View Full Version : QOD: Can Team-Oriented Approach Work In NBA? {Pacers.com 10.9.06}

10-09-2006, 05:57 PM

Can Team-Oriented Approach Work In NBA?

Monday, Oct. 9, 2006<hr>
<table align="left" bgcolor="#ffc726" border="2" bordercolor="#00204e" cellpadding="2" cellspacing="0" width="90"><tbody><tr><td align="left">http://www.nba.com/media/pacers/conrad_brunner.jpg
Conrad Brunner</td></tr></tbody></table>
Q. Pacer Nation eagerly awaits the new open-throttle style of play. In general, the league seems to be moving toward (if not bracing for) it. But haven't the World Championships shown that such a style doesn't work against a good team concept? Have the pros simply given up on that? Further, doesn't such a style need an anchor to hold things together? (From David in Austin, Texas)

A. If you're comparing the Pacers' development of a new style and its likelihood of success against the NBA to the U.S. team's struggles against international competition, I'm not sure there's an analogy there. The problem with the U.S. team isn't necessarily the style of play; it's the lack of time the players can spend together to develop any kind of a sense of real team.

The message implicit from the past few years of international competition is that talent will only get you so far against teamwork.

Though it hasn’t been easy to watch the U.S. team struggle internationally, the byproducts ultimately should be good for American basketball fans.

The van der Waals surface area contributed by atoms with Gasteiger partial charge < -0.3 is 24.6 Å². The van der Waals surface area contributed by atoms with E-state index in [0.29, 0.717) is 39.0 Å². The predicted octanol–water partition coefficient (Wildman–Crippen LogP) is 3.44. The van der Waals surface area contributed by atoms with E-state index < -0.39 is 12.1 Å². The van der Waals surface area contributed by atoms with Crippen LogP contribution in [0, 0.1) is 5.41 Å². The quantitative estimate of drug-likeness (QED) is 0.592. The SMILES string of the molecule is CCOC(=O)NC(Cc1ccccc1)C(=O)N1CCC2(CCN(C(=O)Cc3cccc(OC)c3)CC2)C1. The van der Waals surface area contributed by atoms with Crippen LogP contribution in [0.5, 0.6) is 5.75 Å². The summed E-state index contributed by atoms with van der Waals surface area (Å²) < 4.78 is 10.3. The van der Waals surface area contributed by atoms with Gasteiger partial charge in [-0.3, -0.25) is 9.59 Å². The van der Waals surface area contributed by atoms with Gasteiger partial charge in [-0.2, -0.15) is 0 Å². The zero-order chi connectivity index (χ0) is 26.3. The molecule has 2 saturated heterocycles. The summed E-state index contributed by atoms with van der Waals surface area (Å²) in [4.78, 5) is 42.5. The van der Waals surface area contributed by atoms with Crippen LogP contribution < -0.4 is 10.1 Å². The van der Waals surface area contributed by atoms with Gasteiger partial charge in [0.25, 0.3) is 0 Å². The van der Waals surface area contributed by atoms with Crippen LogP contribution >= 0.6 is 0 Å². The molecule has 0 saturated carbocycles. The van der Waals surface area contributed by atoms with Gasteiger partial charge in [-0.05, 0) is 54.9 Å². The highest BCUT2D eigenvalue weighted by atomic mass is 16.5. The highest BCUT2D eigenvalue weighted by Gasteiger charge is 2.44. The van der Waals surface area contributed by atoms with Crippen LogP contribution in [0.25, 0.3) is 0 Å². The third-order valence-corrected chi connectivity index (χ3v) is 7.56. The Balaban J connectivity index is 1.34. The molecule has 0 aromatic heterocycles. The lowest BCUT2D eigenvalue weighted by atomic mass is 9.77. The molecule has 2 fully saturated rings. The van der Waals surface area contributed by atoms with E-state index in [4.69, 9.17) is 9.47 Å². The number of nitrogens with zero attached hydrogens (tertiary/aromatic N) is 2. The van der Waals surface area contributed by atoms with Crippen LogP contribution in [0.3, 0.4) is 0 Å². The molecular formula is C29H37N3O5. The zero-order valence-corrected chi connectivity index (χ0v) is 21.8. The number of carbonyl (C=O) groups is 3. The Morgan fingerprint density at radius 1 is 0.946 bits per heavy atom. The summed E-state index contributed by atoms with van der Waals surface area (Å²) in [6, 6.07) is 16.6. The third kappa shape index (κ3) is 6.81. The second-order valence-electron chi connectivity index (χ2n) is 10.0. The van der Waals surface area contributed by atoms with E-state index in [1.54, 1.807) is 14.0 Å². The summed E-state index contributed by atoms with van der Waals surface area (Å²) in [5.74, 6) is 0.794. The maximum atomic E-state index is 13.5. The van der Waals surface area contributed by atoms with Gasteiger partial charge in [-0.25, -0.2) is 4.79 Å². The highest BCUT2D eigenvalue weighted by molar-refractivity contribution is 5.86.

Because international teams tend to play a more free-flowing style that relies more on team concepts than individual, those influences are finding their way into the NBA. The Pacers, while not molding themselves necessarily in the international image, are adopting an approach more in line with that philosophy. They want to run a little more, but not frenetically. In halfcourt situations, they want more movement on both strong and weak sides – more pass-and-cut and less isolation. On defense, they want to extend the perimeter pressure to try to create turnovers that fuel transition opportunities.

Because this is indeed a team-focused approach, it relies less on any particular individual to make it work. That's part of the benefit of having versatile players capable of being used at a variety of positions. At any given point of the game the Pacers will have at least two and possibly three players capable of bringing the ball up the floor and initiating the offense. Defensive matchups will be similarly flexible.

The NBA isn't "giving up" on international-style team play, as you suggest. In fact, the trend is much more towards embracing the basic principles of that philosophy. It will take some time for that transition in style to take hold but teams like the Pacers willing to be at the forefront of the shift should ultimately reap the greatest rewards.

10-09-2006, 06:11 PM
A little off-topic, but did anyone watch the Spurs vs. Maccabi yesterday? Maccabi had some of the best off the ball movement I've seen in a very long time.

I don't think this new style of play is as black and white is Conrad is making it sound. Since it will be a completely new approach it might take quite a bit of time to master, which will actually make it more reliant on the players who master it first.